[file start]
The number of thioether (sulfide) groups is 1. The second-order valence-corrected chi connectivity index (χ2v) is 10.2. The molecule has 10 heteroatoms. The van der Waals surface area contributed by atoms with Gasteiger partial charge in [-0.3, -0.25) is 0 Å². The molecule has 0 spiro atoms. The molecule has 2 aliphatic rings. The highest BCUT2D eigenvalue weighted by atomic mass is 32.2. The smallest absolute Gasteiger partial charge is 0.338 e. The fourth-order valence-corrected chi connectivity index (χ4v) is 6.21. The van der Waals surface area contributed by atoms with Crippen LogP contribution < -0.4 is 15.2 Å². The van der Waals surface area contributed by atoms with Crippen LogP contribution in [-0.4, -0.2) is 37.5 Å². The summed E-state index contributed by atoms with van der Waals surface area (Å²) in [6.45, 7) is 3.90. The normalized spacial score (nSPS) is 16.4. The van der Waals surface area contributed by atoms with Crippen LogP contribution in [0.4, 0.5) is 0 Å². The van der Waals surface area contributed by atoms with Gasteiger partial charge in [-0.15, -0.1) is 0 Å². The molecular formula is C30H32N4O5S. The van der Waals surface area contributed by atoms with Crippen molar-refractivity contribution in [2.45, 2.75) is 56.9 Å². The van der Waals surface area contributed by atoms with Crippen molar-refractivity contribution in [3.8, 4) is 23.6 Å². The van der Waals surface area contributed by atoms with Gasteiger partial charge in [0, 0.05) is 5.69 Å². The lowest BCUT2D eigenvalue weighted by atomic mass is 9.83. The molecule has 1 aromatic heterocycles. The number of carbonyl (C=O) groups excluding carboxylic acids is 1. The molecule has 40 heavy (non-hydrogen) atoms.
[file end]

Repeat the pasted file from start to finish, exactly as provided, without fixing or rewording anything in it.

The number of thioether (sulfide) groups is 1. The second-order valence-corrected chi connectivity index (χ2v) is 10.2. The molecule has 10 heteroatoms. The van der Waals surface area contributed by atoms with Gasteiger partial charge in [-0.3, -0.25) is 0 Å². The molecule has 0 spiro atoms. The molecule has 2 aliphatic rings. The highest BCUT2D eigenvalue weighted by atomic mass is 32.2. The smallest absolute Gasteiger partial charge is 0.338 e. The fourth-order valence-corrected chi connectivity index (χ4v) is 6.21. The van der Waals surface area contributed by atoms with Crippen LogP contribution < -0.4 is 15.2 Å². The van der Waals surface area contributed by atoms with Crippen LogP contribution in [-0.4, -0.2) is 37.5 Å². The summed E-state index contributed by atoms with van der Waals surface area (Å²) in [6.45, 7) is 3.90. The normalized spacial score (nSPS) is 16.4. The van der Waals surface area contributed by atoms with Crippen LogP contribution in [0.4, 0.5) is 0 Å². The van der Waals surface area contributed by atoms with Gasteiger partial charge in [-0.15, -0.1) is 0 Å². The molecular formula is C30H32N4O5S. The van der Waals surface area contributed by atoms with Crippen molar-refractivity contribution in [2.45, 2.75) is 56.9 Å². The van der Waals surface area contributed by atoms with Crippen molar-refractivity contribution in [3.8, 4) is 23.6 Å². The van der Waals surface area contributed by atoms with Gasteiger partial charge in [0, 0.05) is 5.69 Å². The lowest BCUT2D eigenvalue weighted by atomic mass is 9.83. The molecule has 1 aromatic heterocycles. The number of carbonyl (C=O) groups excluding carboxylic acids is 1. The molecule has 40 heavy (non-hydrogen) atoms.